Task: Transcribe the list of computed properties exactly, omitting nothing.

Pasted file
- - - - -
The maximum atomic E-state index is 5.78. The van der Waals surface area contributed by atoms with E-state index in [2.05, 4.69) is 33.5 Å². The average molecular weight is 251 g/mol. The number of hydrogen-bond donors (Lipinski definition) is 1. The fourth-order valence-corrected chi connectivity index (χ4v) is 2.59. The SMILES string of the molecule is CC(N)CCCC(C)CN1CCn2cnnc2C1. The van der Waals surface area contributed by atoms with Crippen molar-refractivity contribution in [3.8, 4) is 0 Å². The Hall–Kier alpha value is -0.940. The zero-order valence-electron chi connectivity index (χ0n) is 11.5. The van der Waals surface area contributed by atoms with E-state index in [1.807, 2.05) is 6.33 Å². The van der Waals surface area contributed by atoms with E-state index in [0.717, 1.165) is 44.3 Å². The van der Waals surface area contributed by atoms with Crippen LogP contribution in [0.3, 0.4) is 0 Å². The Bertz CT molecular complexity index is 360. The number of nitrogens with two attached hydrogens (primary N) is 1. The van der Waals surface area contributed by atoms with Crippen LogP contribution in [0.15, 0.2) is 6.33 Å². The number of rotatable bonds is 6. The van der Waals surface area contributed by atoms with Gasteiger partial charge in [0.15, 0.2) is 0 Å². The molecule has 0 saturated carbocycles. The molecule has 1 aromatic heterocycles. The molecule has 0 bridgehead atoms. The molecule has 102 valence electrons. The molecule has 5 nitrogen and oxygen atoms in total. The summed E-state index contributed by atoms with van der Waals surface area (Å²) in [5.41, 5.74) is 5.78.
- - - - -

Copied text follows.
The maximum atomic E-state index is 5.78. The van der Waals surface area contributed by atoms with E-state index in [2.05, 4.69) is 33.5 Å². The average molecular weight is 251 g/mol. The number of hydrogen-bond donors (Lipinski definition) is 1. The fourth-order valence-corrected chi connectivity index (χ4v) is 2.59. The SMILES string of the molecule is CC(N)CCCC(C)CN1CCn2cnnc2C1. The van der Waals surface area contributed by atoms with Crippen molar-refractivity contribution in [3.8, 4) is 0 Å². The Hall–Kier alpha value is -0.940. The zero-order valence-electron chi connectivity index (χ0n) is 11.5. The van der Waals surface area contributed by atoms with E-state index in [1.807, 2.05) is 6.33 Å². The van der Waals surface area contributed by atoms with E-state index in [0.717, 1.165) is 44.3 Å². The van der Waals surface area contributed by atoms with Crippen LogP contribution in [0.3, 0.4) is 0 Å². The Bertz CT molecular complexity index is 360. The number of nitrogens with two attached hydrogens (primary N) is 1. The van der Waals surface area contributed by atoms with Crippen LogP contribution in [0.15, 0.2) is 6.33 Å². The number of rotatable bonds is 6. The van der Waals surface area contributed by atoms with Gasteiger partial charge in [0.15, 0.2) is 0 Å². The molecule has 0 saturated carbocycles. The molecule has 1 aromatic heterocycles. The molecule has 0 bridgehead atoms. The molecule has 102 valence electrons. The molecule has 5 nitrogen and oxygen atoms in total. The summed E-state index contributed by atoms with van der Waals surface area (Å²) in [5.41, 5.74) is 5.78.